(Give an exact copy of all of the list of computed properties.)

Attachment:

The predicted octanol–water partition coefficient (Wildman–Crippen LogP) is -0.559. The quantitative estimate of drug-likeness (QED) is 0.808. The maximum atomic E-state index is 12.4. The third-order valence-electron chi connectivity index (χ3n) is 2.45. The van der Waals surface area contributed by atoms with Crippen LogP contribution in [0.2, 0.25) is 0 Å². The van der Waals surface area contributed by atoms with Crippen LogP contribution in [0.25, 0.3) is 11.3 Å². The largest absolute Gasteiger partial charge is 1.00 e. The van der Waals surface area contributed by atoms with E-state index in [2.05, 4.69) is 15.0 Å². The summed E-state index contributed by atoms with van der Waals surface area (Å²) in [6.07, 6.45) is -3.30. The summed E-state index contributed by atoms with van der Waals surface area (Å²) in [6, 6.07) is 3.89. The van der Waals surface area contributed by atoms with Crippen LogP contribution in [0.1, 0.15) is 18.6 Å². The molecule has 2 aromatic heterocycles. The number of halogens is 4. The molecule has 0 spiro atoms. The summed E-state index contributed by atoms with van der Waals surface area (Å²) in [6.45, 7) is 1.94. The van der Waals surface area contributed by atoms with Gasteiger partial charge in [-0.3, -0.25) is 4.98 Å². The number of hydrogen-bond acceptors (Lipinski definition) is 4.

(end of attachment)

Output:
The predicted octanol–water partition coefficient (Wildman–Crippen LogP) is -0.559. The quantitative estimate of drug-likeness (QED) is 0.808. The maximum atomic E-state index is 12.4. The third-order valence-electron chi connectivity index (χ3n) is 2.45. The van der Waals surface area contributed by atoms with Crippen LogP contribution in [0.2, 0.25) is 0 Å². The van der Waals surface area contributed by atoms with Crippen LogP contribution in [0.25, 0.3) is 11.3 Å². The largest absolute Gasteiger partial charge is 1.00 e. The van der Waals surface area contributed by atoms with E-state index in [2.05, 4.69) is 15.0 Å². The summed E-state index contributed by atoms with van der Waals surface area (Å²) in [6.07, 6.45) is -3.30. The summed E-state index contributed by atoms with van der Waals surface area (Å²) in [6, 6.07) is 3.89. The van der Waals surface area contributed by atoms with Crippen LogP contribution in [0.1, 0.15) is 18.6 Å². The molecule has 2 aromatic heterocycles. The number of halogens is 4. The molecule has 0 spiro atoms. The summed E-state index contributed by atoms with van der Waals surface area (Å²) in [6.45, 7) is 1.94. The van der Waals surface area contributed by atoms with Gasteiger partial charge in [-0.3, -0.25) is 4.98 Å². The number of hydrogen-bond acceptors (Lipinski definition) is 4.